French photographer Mathias Depardon, who has been detained in Turkey since May 8, has began a hunger strike.
Depardon was on assignment for National Geographic when he was arrested in the southeast of the country. “Although an order for his deportation was issued on 11 May, he is still being held at a detention centre in Gaziantep, a city near the Syrian border,” said Reporters Without Borders (RSF) in a statement. The organization has called for his immediate release.
The 37-year-old photographer, based in Istanbul, was working on a story about the Tigris and Euphrates rivers in Hasankeyf, in the country’s Batman province. Local police said he was arrested on suspicion of “propaganda for a terrorist organization,” a reference to the Kurdistan Workers’ Party (PKK), an organization banned in Turkey. These charges have since been dropped but he remains in custody.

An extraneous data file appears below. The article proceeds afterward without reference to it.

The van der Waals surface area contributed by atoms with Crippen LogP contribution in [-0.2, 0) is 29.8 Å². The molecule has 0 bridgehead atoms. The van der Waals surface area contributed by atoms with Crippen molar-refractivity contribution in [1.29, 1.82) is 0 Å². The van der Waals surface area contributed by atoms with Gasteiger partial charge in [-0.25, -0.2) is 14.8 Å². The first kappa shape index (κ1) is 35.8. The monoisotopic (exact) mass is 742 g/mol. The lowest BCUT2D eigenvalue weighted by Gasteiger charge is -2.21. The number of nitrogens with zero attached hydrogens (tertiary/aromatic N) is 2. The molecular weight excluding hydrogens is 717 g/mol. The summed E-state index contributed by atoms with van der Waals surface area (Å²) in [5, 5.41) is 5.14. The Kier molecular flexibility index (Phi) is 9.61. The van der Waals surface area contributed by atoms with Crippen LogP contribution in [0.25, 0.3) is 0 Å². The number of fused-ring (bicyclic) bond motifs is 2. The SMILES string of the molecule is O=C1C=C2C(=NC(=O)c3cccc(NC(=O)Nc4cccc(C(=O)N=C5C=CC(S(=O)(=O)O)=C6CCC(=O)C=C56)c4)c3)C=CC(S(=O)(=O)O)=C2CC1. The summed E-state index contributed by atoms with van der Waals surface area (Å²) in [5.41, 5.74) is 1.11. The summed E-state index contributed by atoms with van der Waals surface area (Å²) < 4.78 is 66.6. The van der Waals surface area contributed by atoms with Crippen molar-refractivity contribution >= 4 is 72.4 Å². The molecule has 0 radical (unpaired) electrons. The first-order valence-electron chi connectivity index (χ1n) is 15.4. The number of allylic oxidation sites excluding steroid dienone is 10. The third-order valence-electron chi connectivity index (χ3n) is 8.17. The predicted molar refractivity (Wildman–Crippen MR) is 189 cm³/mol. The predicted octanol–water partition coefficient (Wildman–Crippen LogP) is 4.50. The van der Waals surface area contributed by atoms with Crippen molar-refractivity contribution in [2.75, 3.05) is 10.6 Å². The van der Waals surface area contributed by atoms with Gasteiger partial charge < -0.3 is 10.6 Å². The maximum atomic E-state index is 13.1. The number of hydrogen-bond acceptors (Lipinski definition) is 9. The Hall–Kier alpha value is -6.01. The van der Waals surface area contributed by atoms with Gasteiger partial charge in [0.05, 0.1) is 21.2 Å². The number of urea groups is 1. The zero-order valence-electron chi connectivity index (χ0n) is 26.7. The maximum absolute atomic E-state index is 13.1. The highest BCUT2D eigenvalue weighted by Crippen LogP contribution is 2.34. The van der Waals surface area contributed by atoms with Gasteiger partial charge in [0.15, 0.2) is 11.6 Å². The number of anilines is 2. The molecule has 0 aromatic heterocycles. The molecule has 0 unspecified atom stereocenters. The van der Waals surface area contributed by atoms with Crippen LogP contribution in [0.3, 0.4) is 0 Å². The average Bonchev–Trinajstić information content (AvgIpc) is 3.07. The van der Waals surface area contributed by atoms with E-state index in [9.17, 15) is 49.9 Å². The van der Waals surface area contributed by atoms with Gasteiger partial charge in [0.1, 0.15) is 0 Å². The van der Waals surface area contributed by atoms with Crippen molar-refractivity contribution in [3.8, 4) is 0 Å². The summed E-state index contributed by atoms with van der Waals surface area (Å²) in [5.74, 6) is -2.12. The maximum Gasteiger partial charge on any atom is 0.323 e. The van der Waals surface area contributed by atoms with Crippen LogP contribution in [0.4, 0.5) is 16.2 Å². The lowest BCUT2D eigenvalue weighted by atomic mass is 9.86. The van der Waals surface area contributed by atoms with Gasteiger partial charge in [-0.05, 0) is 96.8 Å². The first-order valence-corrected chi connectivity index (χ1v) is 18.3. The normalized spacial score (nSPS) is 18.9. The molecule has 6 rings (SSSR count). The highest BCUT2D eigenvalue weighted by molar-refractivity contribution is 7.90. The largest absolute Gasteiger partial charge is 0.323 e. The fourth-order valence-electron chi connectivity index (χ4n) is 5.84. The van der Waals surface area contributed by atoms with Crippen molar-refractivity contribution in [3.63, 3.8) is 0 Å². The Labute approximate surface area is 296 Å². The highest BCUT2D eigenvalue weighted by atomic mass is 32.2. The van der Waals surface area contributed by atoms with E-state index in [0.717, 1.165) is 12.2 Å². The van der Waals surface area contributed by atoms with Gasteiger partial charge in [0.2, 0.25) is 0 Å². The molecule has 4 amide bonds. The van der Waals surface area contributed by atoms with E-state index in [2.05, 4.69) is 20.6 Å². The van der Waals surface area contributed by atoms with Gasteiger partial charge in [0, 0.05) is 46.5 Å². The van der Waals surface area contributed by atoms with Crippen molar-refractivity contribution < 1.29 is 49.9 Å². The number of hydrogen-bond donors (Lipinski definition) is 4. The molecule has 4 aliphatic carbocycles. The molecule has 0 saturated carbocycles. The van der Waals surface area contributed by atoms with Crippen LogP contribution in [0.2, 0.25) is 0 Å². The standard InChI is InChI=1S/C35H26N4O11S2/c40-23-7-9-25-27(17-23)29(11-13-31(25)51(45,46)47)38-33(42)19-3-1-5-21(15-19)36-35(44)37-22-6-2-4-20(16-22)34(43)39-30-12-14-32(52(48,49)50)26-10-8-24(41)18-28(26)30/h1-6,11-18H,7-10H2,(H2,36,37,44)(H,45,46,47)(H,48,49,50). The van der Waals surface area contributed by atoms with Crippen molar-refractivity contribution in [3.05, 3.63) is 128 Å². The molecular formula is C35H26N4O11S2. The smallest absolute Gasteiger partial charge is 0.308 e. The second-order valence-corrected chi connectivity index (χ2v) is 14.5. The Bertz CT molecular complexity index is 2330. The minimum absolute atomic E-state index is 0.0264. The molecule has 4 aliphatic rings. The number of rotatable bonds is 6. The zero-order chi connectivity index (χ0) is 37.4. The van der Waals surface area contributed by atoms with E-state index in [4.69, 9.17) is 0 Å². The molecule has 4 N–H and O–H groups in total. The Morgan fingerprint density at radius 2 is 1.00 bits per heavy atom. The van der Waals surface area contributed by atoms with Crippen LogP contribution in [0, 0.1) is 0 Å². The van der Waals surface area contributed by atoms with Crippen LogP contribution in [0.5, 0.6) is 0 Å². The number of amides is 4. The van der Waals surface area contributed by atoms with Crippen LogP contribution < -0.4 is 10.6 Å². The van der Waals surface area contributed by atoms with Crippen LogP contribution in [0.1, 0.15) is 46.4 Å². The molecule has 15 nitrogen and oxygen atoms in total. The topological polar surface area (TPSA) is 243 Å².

Depardon began his a hunger strike on May 21. “The ordeal to which Mathias Depardon is being subjected is unacceptable and has lasted for too long,” said Johann Bihr, the head of RSF’s Eastern Europe and Central Asia desk. “The Turkish authorities, who are responsible for his safety, must end this grotesque situation. We again urge the French government to intervene firmly to protect this photographer and obtain his release.”
More than a dozen media organizations – including Le Monde, Libération, National Geographic and Der Spiegel – have also called for his release.
- Mickey Guyton Is TIME's 2022 Breakthrough Artist of the Year
- The 10 Best Nonfiction Books of 2022
- Column: What Elon Musk Gets Wrong About Free Speech
- The Forgotten Story of One of the First U.S. Soldiers Killed Overseas After Pearl Harbor
- Why You're More Likely to Get Sick in the Winter, According to New Research
- Column: What the Protests Tell Us About China's Future
- 18 Last-Minute Gifts for Everyone on Your List
- Despite World Cup Heartbreak, the Future Looks Bright for Men's Soccer in the U.S.